Follow the LEADER
With the introduction of a new driver assistance system, DB Cargo is breaking new – digital – ground in the rail freight sector. Project Lead Niels Weigelt explains how it works.
Mr Weigelt, what is LEADER?
WEIGELT: LEADER is a driver assistance system that functions in the locomotive as a personal assistant for the engine driver. It makes the driver’s work easier, because it calculates the optimal speed on the basis of the timetable cushion and the topography of the route. This allows the train to adhere to scheduled journey times while travelling in a more energy-efficient way. Our aim is to improve energy efficiency and punctuality at the same time.
At what stage is the project now?
WEIGELT: We introduced LEADER in October 2016. Three hundred e-traction units (Type 145, 152 and 185) are already fitted with the system and all 4,500 of DB Cargo’s engine drivers have passed the relevant training. During the first few months, we carried out a fine-tuning process on the LEADER parameter and eliminated teething problems. We are constantly receiving feedback and improvement suggestions via a dedicated hotline and email address for engine drivers – all these ideas flow into the development of the system.
How important is the system for DB Cargo?
WEIGELT: The introduction of LEADER is an innovation project with which for the first time we are taking a step towards automation support by using driver assistance for the train drivers. LEADER is to help DB Cargo increase the energy efficiency and become even more sustainable as a transport carrier. We have realised that we won’t make much headway in terms of energy efficiency unless we employ technical solutions. And so we are now the first major European rail company to introduce this kind of assistance system in a significant part of the fleet in regular operations.
What kind of data is used to optimise operations?
WEIGELT: LEADER uses digitalised timetable and topography data. The data is uploaded from a server to the LEADER device at the time of departure. Then, during the journey, LEADER is able to locate itself using its own GPS antenna: it knows where the train is on the route profile and what kind of a cushion it has in terms of the timetable. The driver recommendations are continuously optimised and displayed on the LEADER device.
Did the drivers have any reservations about the new system?
WEIGELT: The introduction of any new assistance system involves a significant change in the day-to-day work of engine drivers. All of a sudden there’s a little box in the cabin that seems to know everything best. It takes time to get used to that. We certainly don’t want to patronise engine drivers; on the contrary – we want them to continue to leverage their experience, while also factoring LEADER’s recommendations into their driving decisions. Our engine drivers are still very much in charge of the locomotives. Under the motto “Leading the way with LEADER”, the system was introduced with posters, a film and personal starter kits for every engine driver. In innovation projects, not everything works right from the start. The train drivers’ good level of particpation in proposed improvements also shows us, though, that this system is gaining increasing acceptance.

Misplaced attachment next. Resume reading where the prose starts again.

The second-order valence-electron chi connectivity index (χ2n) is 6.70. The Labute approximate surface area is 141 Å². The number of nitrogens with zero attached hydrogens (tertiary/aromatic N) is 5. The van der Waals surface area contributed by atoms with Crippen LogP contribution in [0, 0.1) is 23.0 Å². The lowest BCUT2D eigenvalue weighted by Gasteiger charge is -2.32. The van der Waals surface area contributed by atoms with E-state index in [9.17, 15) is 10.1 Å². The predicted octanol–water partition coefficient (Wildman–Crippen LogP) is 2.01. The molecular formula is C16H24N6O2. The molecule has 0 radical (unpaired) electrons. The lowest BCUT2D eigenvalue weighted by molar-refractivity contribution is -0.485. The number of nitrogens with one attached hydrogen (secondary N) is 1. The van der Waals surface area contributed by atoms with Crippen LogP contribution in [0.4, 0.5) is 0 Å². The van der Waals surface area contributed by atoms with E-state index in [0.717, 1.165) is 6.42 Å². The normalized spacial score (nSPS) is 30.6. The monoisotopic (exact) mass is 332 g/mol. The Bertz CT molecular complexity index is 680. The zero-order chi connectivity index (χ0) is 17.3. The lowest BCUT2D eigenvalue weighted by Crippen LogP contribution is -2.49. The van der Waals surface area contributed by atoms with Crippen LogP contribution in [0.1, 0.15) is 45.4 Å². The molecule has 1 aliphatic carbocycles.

What’s the next step?
WEIGELT: We are continuing to work with engine drivers to develop LEADER step-by-step. Certain elements like the route profile display have received an enthusiastic reception. As a next step, we will develop the display layout further. Next year, we plan to integrate electronic driving recommendations from DB Netz about trains travelling ahead on the line, and further live data will follow. Later, LEADER will also be implemented on an international scale.
|A UNIQUE SYSTEM|
The idea for this kind of driver assistance system first arose at DB Cargo four years ago. Comparable systems were already available in rail passenger transport at the time, but nothing in the rail freight sector. DB Cargo selected Knorr-Bremse as a partner and has been developing and testing LEADER since 2013. The aim was to find a relatively simple solution for a range of different engine types. The device is installed in the driver’s cabin and has its own GPS unit, but is not connected to the locomotive’s systems